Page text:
The Palm Beach Post from West Palm Beach, Florida on November 21, 1968 · Page 74
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November 21, 1968

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The Palm Beach Post from West Palm Beach, Florida · Page 74

West Palm Beach, Florida
Issue Date:
Thursday, November 21, 1968
Page 74
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Page 74 article text (OCR)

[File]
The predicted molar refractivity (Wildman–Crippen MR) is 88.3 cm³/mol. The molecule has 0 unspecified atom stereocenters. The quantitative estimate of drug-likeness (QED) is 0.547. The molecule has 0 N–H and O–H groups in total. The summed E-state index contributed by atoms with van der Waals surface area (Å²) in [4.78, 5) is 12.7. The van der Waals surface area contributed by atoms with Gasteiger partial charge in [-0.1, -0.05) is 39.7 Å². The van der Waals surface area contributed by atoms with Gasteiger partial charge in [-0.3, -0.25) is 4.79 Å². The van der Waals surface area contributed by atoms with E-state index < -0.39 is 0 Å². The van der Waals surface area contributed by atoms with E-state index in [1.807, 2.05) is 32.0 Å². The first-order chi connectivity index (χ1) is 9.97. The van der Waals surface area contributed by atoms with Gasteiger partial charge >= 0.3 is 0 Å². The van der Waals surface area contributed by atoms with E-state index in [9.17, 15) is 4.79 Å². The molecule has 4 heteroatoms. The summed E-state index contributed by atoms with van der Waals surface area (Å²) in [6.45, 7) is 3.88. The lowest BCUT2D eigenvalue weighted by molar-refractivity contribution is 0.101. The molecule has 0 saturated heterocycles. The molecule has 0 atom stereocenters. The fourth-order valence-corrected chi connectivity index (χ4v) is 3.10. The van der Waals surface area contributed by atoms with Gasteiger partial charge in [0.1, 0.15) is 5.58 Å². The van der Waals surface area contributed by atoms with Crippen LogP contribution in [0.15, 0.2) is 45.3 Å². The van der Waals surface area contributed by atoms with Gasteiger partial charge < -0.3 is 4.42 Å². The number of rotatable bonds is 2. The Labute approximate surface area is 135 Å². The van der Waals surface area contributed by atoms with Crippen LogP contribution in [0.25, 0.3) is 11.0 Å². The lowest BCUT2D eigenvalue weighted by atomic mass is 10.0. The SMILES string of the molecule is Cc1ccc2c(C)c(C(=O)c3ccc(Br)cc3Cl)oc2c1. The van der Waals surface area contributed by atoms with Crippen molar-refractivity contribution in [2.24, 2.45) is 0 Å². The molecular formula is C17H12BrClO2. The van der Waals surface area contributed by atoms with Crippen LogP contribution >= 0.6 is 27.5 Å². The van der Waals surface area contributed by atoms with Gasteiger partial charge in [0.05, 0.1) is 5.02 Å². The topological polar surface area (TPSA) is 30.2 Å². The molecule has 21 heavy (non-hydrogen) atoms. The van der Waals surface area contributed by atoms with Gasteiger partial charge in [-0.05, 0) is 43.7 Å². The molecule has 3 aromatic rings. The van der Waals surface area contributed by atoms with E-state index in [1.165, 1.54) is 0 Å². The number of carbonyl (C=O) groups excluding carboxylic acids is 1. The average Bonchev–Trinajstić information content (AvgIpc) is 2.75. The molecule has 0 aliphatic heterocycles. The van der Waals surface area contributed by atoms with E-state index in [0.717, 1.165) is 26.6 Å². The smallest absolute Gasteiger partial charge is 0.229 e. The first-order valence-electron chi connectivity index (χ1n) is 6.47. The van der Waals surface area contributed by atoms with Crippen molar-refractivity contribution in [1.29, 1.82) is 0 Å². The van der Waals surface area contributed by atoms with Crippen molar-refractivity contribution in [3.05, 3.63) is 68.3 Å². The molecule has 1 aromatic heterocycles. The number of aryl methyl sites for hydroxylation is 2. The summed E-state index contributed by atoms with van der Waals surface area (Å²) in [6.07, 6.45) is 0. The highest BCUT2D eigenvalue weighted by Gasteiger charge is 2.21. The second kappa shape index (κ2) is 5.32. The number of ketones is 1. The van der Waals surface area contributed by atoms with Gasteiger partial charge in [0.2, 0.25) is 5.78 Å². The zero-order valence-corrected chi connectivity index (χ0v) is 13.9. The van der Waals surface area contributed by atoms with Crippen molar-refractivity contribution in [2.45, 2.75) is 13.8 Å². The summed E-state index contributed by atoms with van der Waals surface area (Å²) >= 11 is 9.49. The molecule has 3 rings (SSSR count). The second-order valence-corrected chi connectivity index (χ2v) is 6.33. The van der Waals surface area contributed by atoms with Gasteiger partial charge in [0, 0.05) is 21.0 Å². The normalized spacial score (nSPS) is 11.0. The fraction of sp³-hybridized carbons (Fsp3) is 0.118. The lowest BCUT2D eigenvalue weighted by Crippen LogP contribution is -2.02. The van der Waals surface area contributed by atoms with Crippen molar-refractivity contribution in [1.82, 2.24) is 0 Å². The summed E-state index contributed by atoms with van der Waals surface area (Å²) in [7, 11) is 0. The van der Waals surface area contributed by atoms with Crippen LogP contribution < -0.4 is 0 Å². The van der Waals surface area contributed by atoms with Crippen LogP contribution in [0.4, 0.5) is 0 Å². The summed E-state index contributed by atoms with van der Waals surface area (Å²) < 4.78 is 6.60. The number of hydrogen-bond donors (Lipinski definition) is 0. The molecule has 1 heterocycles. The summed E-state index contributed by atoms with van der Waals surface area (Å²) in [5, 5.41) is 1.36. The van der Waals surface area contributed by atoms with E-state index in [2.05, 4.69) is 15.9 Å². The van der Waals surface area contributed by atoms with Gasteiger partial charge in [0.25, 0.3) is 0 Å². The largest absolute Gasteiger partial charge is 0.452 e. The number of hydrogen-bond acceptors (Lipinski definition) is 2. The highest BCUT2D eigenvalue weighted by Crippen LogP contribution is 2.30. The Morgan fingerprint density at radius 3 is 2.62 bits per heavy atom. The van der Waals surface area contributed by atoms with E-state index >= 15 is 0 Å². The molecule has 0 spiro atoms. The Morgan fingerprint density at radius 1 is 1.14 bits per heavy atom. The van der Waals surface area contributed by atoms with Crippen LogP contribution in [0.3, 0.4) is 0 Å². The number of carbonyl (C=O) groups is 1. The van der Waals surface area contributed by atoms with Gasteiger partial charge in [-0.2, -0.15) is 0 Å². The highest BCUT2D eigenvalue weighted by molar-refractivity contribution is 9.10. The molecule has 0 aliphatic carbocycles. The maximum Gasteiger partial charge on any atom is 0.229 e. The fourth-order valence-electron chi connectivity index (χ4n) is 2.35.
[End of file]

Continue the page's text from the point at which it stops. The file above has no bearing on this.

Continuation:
Downtown Section, Thurs., Nov. Zl, 19689 fjNixon To Push Private Enterprise, Government Dispersal I-l By H ALTER R.M EARS Associate Press Writer KEY BISCAY NE, Fla. (Af) FME TTIHI ANIK(GII CLEARANCE unavailable for ghetto enterprises, Nixon said there should be new loan guarantee programs, reinsurance and an expansion of Small Business Administration loan offerings. He envisioned a Domestic Development Bank to provide loans and mortgage guarantees for businesses in poverty areas. A New Enterprise program in which businessmen and teachers would help train Negroes in the cities to own or-manage businesses. Nixon proposed tax deductions be offered to attract instructors. A drive to promote home and apartment ownership in city ghettos, with residents Investing their own labor and with the government helping to make mortgages available. Civil Rights "I do not see any significant area where additional legislation could be passed that would be helpful in opening doors that are legally closed," Nixon said. "We must now concentrate on such areas as economic development, education, building and strengthening the black community from within and fashioning a new understanding between the races." Nixon declared himself opposed to the busing of students to achieve racial balance in the schools, insisting that this could actually prove detrimental to the education of the children involved. In connection with racial disturbances in the cities, Nixon said repeatedly that without order there can be no progress. "And I believe that we've got to make it very clear to the potential rioters that in the event something starts, the law will move in with adequate force to put down rioting and looting at the first indication of it." Law and Order Nixon promised a war on crime to include the creation of a Cabinet-level National law Enforcement Council which, he said, would coordinate federal policy on crime prevention and control. He proposes expanded crime fighting research, a national academy of law enforcement, federal assistance for local law enforcement channeled through the states In the form of block grants. Nixon said that would permit the states to determine priorities, and would avoid the danger of federal dominance over local police. Nixon repeatedly criticized Supreme Court decisions on the rights of criminal suspects, saying that some of them have created an Imbalance between what he calls "the peace forces and the criminal forces." Nixon advocates new laws and more manpower to fight organized crime. He favors the use, under court order, of wiretapping and electronic surveillance against crimes paigner Nixon said. "That is a minimum we must insist on." Nixon also said he would emphasize "de-Americanization" of the war. He said there m'lst be a greater stress "on the (raining of the South Vietnamese to fight their own battles and on giving the South Vietnamese people other than the military something to fight for rather than something simply to be against." He advocated a broadening of the peace talks, to include the Soviet Union and other powers with an interest in the Southeast Asian situation. Taxes Nixon advocated elimination of the 10 per cent income surtax. He at first said it should lapse when the Vietnam war is ended, later that he would drop it on schedule which would indicate no request for its renewal after next June 30. He recommnded federal tax sharing, which would return unrestricted grants to the states and local governments to enhance their ability to deal with public problems. "... Let's have the federal government get out of those areas wherever we possibly can," he said. Nixon also advocates the use of tax incentives, some $7 billion worth, to enlist private enterprise in such fields as the reconstruction of blighted city areas, in job training, in pollution control. Poverty The thrust of Nixon's approach to the problem of poverty is to enlist private enterprise, through tax credits and incentives, in the effort to help the poor, with jobs, training and improved neighborhoods. Nixon said that he would as swiftly as possible eliminate the Job Corps program, "as an alternative, I believe we should give a tax credit to private enterprise to train the unemployed for jobs that really exist," he said. Nixon said the Headstart program of pre-school education is one he would continue. He said that welfare rules should be altered to provide Incentives for families to remain together, and to offer incentives instead of penalties to people who supplement welfare checks with part time employment. Nixon also advocated a national minimum standard for welfare payments. The Cities Nixon maintains that a cycle of welfare and public housing has actually "perpetuated poverty" in the cities. His chief programs in this field: Tax Incentives for businesses which locate branch offices or new plants in poverty areas, rural as well as urban. An effort to promote "black capitalism," Negro ownership and operation of businesses in the cities. Noting that risk capital now is often misses dresses reg. 9.98 -18.98 . misses dresses reg. 19.98-45.98 , half size dresses reg. 15.98-22.98 GIFTS stainless, by oneida, service for four reg. 24.95 1 6.30 service for eight reg. 49.95 33.30 service for six reg. 34.95 23.30 open stock pieces reg. .75-3.00 . . .50-2.00 5.00-9.00 10.00-23.00 8.00-11.00 SPOKTSHEAK misses sizes wardrobe, antrom nylon knit reg. 4.50 -16.00 3.00-11.00 wardrobe, 100 wool, reg. 8.00-16.00 5.00-11.00 pant dresses, print or stripe, reg. 8.99 -9.99 4.00-5.00 wardrobe, 100 cotton knit, reg. 5.00-18.00 2.50-9.00 shirts and blouses, long sleeve, reg. 11.99-16.00 8.00-11.00 When Republican Richard M. Nixon goes before a Demo- i ;!cratic Congress laie in Janu-J . ' ary to oulline the aspirations v of his presidency, he will urge J';'.. that government strive to put -iji "the great engine of private J ' enterprise" to work on the na-V' tion's social problems. 'u,','i i He will, it seems certain, JtJurge a dispersal of govern- ment power from Washington 1 to other echelons of authority, " H to "begin breaking up massive ! . problems into manageable 'pieces." . Abroad, he will likely talk of a new era of negotiation with t? the Communist world. But he ; will at the same time pledge ts firmness and advocate steps 5 ti'to enhance U.S. military fj might, "so that we would not h "'be afraid to negotiate." J His keynote probably will be an appeal for unity and under-N standing at home. And he undoubtedly will pledge an effort to "es ablish communication with every one of the dissident t groups," with Negroes, with f the poor, with disenchanted . young Americans. , Those are among the major ; themes Nixon has sounded throughout nine months of J campaigning. Translated into t specific proposals, and In some Instances into legisla-J tion, these policy pronounce-! J ments and others can be ex- -pected to form the framework , for the State of the Union ad- 'i) dress and many of the other messages Nixon will be send-n lng to Congress after his Inau- guration Jan. 20. ' Here are positions which Nixon has described on major r national Issues r Foreign Policy i Nixon promises a foreign J policy of firmness, and also of negotiation. "To the lead-1 ers of the Communist world ; we says: 'After isn era of con-i frontation, the time has come 't for an era of negotiation'," t Nixon said. J.; "Because this will be a perl- od of negotiation, we shall re- store the strength of America ; 1 so that we shall always negoti- ate from strength and never J m from weakness." i v Nixon advocates constant i and continuing negotiation i ,' with the Soviet Union, Includ-J ing a series of summit meet-J ings. ,' , "It is time to develop a new ' , diplomacy for the United I'... States, a diplomacy to deal J; swith future aggression so i - that when the freedom of friendly nations is threatened 'i by aggression, we help them J with our money and help them ', with our arms; but we let them fight the war and don't fight the war for them," Nixon said. I ' Defense Nixon placed great empha-', sis on a drive to enlarge Amer-l . 'l lean military might. He put it 1" this way: "I intend to restore J our objective of clear-cut mlll-' tary superiority meaning by ', ' this the aggregate that const!-J tutes real superiority rather . ,' than competition weapon by I ' weapon." i Obviously, this is going to ; ,' mean more military spending. His estimates now indicate military spending $10 billion ' above current, Vletnam-lnflat-! ed levels by the end of a four-J , year Nixon term. ' Nixon promised reorganiza-. . tion of the Pentagon to ellml- nate what he called over-cen- V trallzatlon, and restore ready -access to the president by top J military professionals. J "I Intend to restore the Na-. tional Security Council to its I preeminent role In national se- curlty planning," Nixon said. ', He said the objective Is not ' belligerence but the strength ', "to win and hold the peace." ; Nixon said the United States i cannot afford to accept mill-J I'tary parity with the Soviet i JUnion. J Nixon also advocates an end v.' . 'to the draft after the Vietnam J , war Is over, with an all-volun- teer armed force to replace It. J (' The pay and other Incentives J necessary to attract an all-vol- i. unteer force would cost some ! s 0""on a 'par- ne nas estl" mated. . V letnam I v This ls thp Rreat (IUPstion mark in the Nixon program, J y for the president-elect main- tained throughout his cam-l J paign an embargo on any dis- 1 cussion of what he would do as President to deal with the war. His position as president on JUNIOR SPORTSWEAR skirts, jackets, vests, shirts, culottes, jumpers reg. 12.00-23.00 6.00-11.00 leather look, vests, jackets, 2 pc. suits, skirts, jumpers, reg. 5.99 - 18.98 3.00-9.00 leather accessories, scarfs, ascot ties, head bands, reg. 1.00-3.99 50-2.00 CIIILDRENS HEAR girls corduroy slack sets, 3-6X reg. 3.00 25.00 dresses, 3-6X reg. 7.00 4.00 boys nehru jackets, easy care knit, sizes 3-1 2 reg. 6.00 -8.00 3.77-4.77 boys twister jeans, permanent press, sizes 3-7, reg. 3.00 25.00 boys orlon socks reg. .79 59 boys sport shirt, famous make, permanent press, sizes 8-12 reg. 4.00 2.99 boys nehru suits 4 only reg. 14.00 8.80 boys turtleneck sweaters, orlon, sizes 8-12 reg. 6.00 -9.00 4.00-6.00 boys bathing trunks, sizes 8-12, reg. 4.00 - 4.50 1.00 boys plaid sports coat, sizes 8-12, reg. to 18.00 8.00 LUGGAGE closing out Stuart plaid, by atlantic 29" luggage reg. 24.00 18.00 hat boxes reg. 10.00 7.50 train cases reg. 1 5.00 1 1 .25 train cases reg. 1 7.00 1 2.75 21" stuart reg. 13.00 9.75 18" stuart reg. 10.00 7.50 shoe totes reg. 1 1 .00 8.25 shoe totes reg. 14.00 10.50 fashion totes by munro reg. 1 1 .00 7.34 fashion totes by munro reg. 15.00 ... 1 0.00 fashion totes by munro reg. 16.00 ... 10.17 fashion totes by munro reg. 20.00 ... 1 3.33 nested soft side luggage, by same, florals and tweeds, reg. 5.00 3.65 reg. 6.00 4.50 reg. 7.00 5.25 reg. 8.00 6.00 american tourister totes reg. 24.95 19.95 i J SUITS & COATS Nationally advertised knits, 100 polyester, or 100 wool, sizes 8 20. suit reg. 40.00 26.90 suit reg. 45.00 29.90 suit reg. 50.00 33.90 suit reg. 55.00 39.90 coat reg. 55.00 30.00 jr. and jr. petite coat reg. 30.00 20.00 jr. and jr. petite coats reg. 39.98 26.00 jr. and jr. petite coats reg. 49.98 33.00 jr. coat & dress costume reg. 55.98 . . . 37.00 misses coat and dress costume reg. 23.00 -62.00 15.00-33.00 junior dresses reg. 8.99 22.98 4.00-11.00 i ri,. . J' FAUltIC rob roy fabrics, reg. 2.99 yd windjammer fabric reg. 1.99-2.49 ... . 1.99 yd. 99-1.66 yd. fa ACCESSORIES lycra support hose reg. 2.99 1.88 sheer support hose reg. 3.99 2.88 bikini jungle print panty hose reg. 1.99 1.47 LINGERIE half slips, beautifully trimmed, pastels and bright prints, reg. 5.00 3.33 reg. 18.00 10.44 full slips, nylon with delicate lace trim, reg. 8.00 5.33 luxurious gowns, 100 nylon with overlay, soft pastels and bright fashion shades reg. 8.00 5.33 reigning beauty coffee coats, broken sizes, long and short sleeve, cotton and corduroy, plain and printed, reg. 5.00 3.33 reg. 4.00 2.66 PREP ROYS nehru jacket, washable reg. 8.00 4.17 nehru sport coat, reg. to 21.00 9.50, 10.50, 12.00 turtleneck sweaters reg. 6.00 -12.00 4.00-8.00 frill LACK V JjJ 7 99 BURMA BROWN Hk HOME FURNISHINGS milano towels, martex, in colors blue, yellow, hot pink, burnt orange and avocado bath towel reg. 4.50 3.00 hand towel reg. 2.50 1.65 fingertip towel reg. .75 50 face cloth reg. .75 50 monticello towels, martex, in colors yellow, pink, blue, terri-down, fringed bath towel reg. 2.00 1 .40 hand towel reg. 1.25 80 face cloth reg. .50 25 towels, solid color fringed terri-downs, martex, in colors It. blue, royal blue, turquoise, gold, white and dark green bath towel reg. 2.29 1.50 hand towel reg. 1.29 75 face cloth reg. .59 35 empire lace tablecloths and runners, nylon, in white only odd sizes, reg. 5.50-1 5.00 3.67-10.00 reg. 2.29 -3.29 1.50-2.19 wood drapery poles, in colors avocado, red, gold, white, natural 4 ft. lengths reg. 2.59 1.73 6 ft. lengths reg. 3.99 2.66 8 ft. lengths reg. 4.99 3.33 end pieces reg. 1.00 67 brackets reg. 1 .00 67 rings reg. 1.59 1.06 mains an enigma, too. He has MENS WEAR 93 Mens Suits Reg. 65.00 Now 49.00 35 Reg. to 48 Reg. 38 longs to 44 Longs 33 Short to 50 Short 7 suits only reg. 50.00 80.00 W price sport coats reg. 37.50 -55.00 H price nehru jackets reg. 27.50 30.00 W price swim suits reg. to 7.50 1.00-1.50 mens slacks, odds and ends a real value now at 3.00-6.00 shirt-jackets, solids and plaids reg. 6.00 - 7.00 4.00-4.66 archdale underwear, broken sizes, reg. 32.75 31.88 ties, a great bargain, reg. 4.00 -5.00 75-1.50 Rose Floral Fringed Towel Bath Reg. 1.99 Now 1.00 Foce Cloth Reg. .59 Now .40 iKy i iff f Smooth and soft as a pussy cat but with J , supported President Johnson's ) i current halt, but he has also j said that to be acceptable, this J-Cr posture must enhance peace prospects. Events between ! now and Jan. 20 may well de-J n tcrmine his attitude as Presi-wrj dent. JJ He has said: t "The war must be ended. I1 Ji must be ended honorably ... We must seek a negotiated set-"i tlement." Nixon has pronounced it dis- honorable for the United , States "under any kind of a subterfuge simply to pull out." "I would oppose the Imposition by negotiation of a coalition governme.iton South Vietnam," he has said. "The South Vietnamese people must have a right to selfdetermlnatlon," cam- the spring of a tiger with its heel to toe cushion insoles and shockproof arch support. 12 L .jr. B.-'V' H